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An experimental inquiry into the nature of relational goods

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  • Lotito, Gianna

    ()

  • Migheli, Matteo

    ()

  • Ortona, Guido

    ()

Abstract

Our experiment aims at studying the impact of two types of relational goods on the voluntary contributions to the production of a public good, i.e. acquaintance among the contributors and having performed a common work before the experiment. We implement two treatments with 128 participants from two different groups. In the first treatment the subjects are left talking in a room before the experiment (cheap talk treatment); they are not suggested any particular topic to talk about, nor are they requested to perform any activity in particular. The second treatment involves the performance of a common work (namely, the computation of some indices of economic performance of three companies, based on their balance sheets). The two groups of subjects are composed either by people with or without previous acquaintance. An equal number of subjects from each of these groups is then allocated to either treatment. After that the subjects played a standard 10-rounds public goods game in groups of 4. The groups were gender-homogeneous. This allows us also to inquire for the possible presence of a gender effect in our experiment. Our results show that: 1) both common work and previous acquaintance increase the average contribution to the public good, 2) there is a relevant gender effect with women contributing more or less than men, depending on the treatment. Therefore, we conclude that relational goods are important to enhance cooperation, that acquaintance and working together are rather complements than substitutes, and that different relational goods produce different effects on cooperation. Also, we find further evidence for women's behaviour to be more context-specific than men's.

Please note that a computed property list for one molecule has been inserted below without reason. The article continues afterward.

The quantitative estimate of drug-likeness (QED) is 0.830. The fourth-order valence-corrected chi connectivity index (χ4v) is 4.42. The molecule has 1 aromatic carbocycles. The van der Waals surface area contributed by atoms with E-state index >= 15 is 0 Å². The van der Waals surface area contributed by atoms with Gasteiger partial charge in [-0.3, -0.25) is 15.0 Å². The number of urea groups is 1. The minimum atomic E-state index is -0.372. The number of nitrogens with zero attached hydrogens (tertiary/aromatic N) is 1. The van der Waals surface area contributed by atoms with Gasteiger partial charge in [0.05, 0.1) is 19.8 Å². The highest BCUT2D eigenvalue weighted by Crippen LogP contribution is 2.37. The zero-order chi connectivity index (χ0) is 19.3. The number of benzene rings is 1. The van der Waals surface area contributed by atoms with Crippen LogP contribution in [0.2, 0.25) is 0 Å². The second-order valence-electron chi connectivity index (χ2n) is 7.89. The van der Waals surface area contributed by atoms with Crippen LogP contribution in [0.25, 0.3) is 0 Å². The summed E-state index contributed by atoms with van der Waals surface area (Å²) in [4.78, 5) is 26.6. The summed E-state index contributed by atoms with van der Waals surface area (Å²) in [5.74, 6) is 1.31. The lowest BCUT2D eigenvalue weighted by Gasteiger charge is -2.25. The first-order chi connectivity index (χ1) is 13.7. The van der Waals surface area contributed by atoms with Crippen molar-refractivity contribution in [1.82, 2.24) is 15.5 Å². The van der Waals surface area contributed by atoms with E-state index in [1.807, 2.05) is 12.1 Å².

Suggested Citation

  • Lotito, Gianna & Migheli, Matteo & Ortona, Guido, 2011. "An experimental inquiry into the nature of relational goods," POLIS Working Papers 160, Institute of Public Policy and Public Choice - POLIS.
  • Handle: RePEc:uca:ucapdv:160
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    Cited by:

    1. Gianna Lotito & Matteo Migheli & Guido Ortona, 2013. "Is cooperation instinctive? Evidence from the response times in a public goods game," Journal of Bioeconomics, Springer, vol. 15(2), pages 123-133, July.

    More about this item

    Keywords

    relational goods; public goods experiments; gender effect;

    JEL classification:

    • C91 - Mathematical and Quantitative Methods - - Design of Experiments - - - Laboratory, Individual Behavior
    • D03 - Microeconomics - - General - - - Behavioral Microeconomics: Underlying Principles
    • H41 - Public Economics - - Publicly Provided Goods - - - Public Goods

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